This is one of the subjects that’s going to be really important throughout our ‘Future of Food’ article series. It’s potentially a major shift in consumption habits, and therefore something that’s likely to affect a huge number of food businesses, no matter what particular industry they’re part of.
Vegan and vegetarian diets are undoubtedly on the increase, with more and more people in the UK looking to either cut out meat or all animal products completely from their diet. Or reduce their consumption of them. Around a quarter of all evening meals eaten in the UK are vegetarian, and estimates put the total number of vegans and vegetarians at around 10% of the UK population.
If they haven’t already, food retailers need to start thinking very carefully about their product range and how it caters to those who don’t want to eat meat or any animal products at all. 10% is a considerable portion of potential customers, and with many ‘flexitarians’ who simply want to reduce their intake, it becomes apparent that products must be varied. Given the wide range of options now on the market, vegetarians are no longer satisfied with afterthoughts, or they will shop elsewhere. Retailers should have little excuse here, as there are plenty of manufacturers and products on the market to serve these customers. The major supermarkets have increased their shelving space recently, and brands such as Oumph! have made their way over from the continent. Wise retailers should look to take advantage of publicity where possible; Tesco for instance, received major social media attention when they launched their vegetarian steak - complete with fake meat juices courtesy of beetroot juice.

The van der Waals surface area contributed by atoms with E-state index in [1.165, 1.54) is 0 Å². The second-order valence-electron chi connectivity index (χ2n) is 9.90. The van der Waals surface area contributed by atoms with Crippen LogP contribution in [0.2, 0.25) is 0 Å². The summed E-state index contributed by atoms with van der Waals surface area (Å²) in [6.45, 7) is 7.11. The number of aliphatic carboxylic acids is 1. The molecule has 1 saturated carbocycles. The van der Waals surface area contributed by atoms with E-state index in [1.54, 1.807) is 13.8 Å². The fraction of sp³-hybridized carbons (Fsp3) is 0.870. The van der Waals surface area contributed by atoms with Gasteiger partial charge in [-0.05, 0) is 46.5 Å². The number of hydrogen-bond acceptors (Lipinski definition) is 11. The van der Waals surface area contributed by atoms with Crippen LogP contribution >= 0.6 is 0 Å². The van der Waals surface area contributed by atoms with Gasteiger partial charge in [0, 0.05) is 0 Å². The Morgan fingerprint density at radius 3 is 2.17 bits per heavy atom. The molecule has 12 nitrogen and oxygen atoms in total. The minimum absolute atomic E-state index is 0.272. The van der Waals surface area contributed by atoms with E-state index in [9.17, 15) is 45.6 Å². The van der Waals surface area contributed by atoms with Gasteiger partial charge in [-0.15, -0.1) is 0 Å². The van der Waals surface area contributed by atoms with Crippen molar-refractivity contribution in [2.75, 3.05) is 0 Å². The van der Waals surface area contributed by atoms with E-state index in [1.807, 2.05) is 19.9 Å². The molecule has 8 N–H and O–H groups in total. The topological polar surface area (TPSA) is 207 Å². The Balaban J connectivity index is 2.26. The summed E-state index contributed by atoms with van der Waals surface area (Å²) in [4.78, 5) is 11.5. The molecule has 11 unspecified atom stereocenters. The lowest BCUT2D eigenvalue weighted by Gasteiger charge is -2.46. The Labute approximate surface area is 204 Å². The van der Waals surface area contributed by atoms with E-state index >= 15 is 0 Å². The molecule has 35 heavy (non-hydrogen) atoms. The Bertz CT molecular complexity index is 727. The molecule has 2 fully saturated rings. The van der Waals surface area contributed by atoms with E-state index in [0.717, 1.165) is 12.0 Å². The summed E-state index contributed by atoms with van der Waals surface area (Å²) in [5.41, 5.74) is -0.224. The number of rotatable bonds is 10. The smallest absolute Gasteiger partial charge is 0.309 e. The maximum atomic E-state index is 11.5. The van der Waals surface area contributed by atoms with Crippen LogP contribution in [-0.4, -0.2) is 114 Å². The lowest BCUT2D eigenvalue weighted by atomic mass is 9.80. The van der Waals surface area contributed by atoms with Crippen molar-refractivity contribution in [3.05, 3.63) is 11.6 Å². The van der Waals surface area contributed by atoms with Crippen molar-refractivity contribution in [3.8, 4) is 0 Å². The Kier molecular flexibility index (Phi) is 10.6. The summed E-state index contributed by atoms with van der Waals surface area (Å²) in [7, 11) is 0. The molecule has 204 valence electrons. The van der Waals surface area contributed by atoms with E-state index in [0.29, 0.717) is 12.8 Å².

Vegan options are certainly harder to cater to than vegetarians, but they too need to be given consideration. Quorn and similar brands are expanding their range to include vegan alternatives.
It doesn’t matter what industry a business is part of, sustainability is likely to be a significant topic. In food retail, there’s a huge number of things that businesses are looking at.